Feds distribute medical supplies seized from man’s NJ warehouse
Federal agencies confiscated tens of thousands of medical supplies from a Brooklyn man who had been selling them at illegal marked-up rates from warehouses in New York and New Jersey.
The supplies have been sent to health departments in New Jersey, New York City and New York state, which will provide them to healthcare workers treating COVID-19 patients.
Among the items seized from the home of Baruch Feldheim, 43, were 192,000 N95 respirator masks, 130,000 surgical masks, procedure masks, N100 masks, surgical gowns, disinfectant towels, particulate filters, bottles of hand sanitizer, and bottles of spray disinfectant, according to the Department of Justice.
Feldheim was arrested Monday and accused of accumulating the items in order to sell them to doctors and nurses at inflated prices, according to New Jersey U.S. Attorney Craig Carpenito. Some of the supplies had been shipped from Canada, investigators said.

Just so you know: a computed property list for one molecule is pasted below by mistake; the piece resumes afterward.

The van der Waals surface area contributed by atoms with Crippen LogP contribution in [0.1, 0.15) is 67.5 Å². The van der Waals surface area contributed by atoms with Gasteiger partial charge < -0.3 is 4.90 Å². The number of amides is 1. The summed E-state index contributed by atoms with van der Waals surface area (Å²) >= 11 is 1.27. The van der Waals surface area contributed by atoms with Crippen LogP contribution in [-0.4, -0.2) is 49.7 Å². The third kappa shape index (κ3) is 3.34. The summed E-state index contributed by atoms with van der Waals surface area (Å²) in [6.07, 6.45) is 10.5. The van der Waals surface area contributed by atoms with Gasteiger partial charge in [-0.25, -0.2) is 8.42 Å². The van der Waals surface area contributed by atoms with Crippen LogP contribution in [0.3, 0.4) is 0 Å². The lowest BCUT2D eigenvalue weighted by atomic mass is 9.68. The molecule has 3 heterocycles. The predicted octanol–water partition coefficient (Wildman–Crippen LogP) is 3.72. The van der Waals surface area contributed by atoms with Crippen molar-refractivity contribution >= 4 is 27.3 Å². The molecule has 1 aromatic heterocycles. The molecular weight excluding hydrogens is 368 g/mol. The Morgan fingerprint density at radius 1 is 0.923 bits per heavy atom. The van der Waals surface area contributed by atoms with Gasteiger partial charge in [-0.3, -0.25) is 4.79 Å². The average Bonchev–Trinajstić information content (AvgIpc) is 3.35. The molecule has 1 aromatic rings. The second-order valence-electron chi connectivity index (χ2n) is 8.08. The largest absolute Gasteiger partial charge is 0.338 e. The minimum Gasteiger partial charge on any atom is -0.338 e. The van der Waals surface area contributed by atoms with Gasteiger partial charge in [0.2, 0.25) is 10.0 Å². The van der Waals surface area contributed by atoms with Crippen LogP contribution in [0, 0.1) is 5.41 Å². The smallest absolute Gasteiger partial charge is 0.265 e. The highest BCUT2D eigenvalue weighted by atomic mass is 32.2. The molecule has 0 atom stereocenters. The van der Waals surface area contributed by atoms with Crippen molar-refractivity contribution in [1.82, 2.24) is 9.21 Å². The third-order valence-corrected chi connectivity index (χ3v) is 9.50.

Feldheim was released March 30 on $50,000 bond. Feldheim will be paid fair-market value for the supplies, according to the Department of Justice.
In one case, Feldheim arranged to sell a New Jersey doctor 1,000 N95 masks and other assorted materials for $12,000, an approximately 700% markup from the normal price, according to Carpenito.
Feldheim received a shipment of eight pallets worth of medical facemasks on March 25 ordered from Canada, according to Carpenito, who said FBI agents noticed an empty box of N95 masks outside Feldheim's home and saw people come and go from the apartment with boxes and bags that appeared to have medical supplies in them.
When FBI agents went to his apartment during their investigation, Feldheim coughed at them and said he had coronavirus, according to Capenito. He said Feldheim lied to the agents and said he worked for a company that bought and sold personal protective equipment. He also told agents he never took physical custody of the materials and also denied having large quantities of materials.
Feldheim was charged with assaulting a federal officer and with making false statements to law enforcement. He made an initial court appearance on Monday.
The U.S. Department of Health and Human Services said it used its powers under the Defense Protection Act to order the materials be redistributed.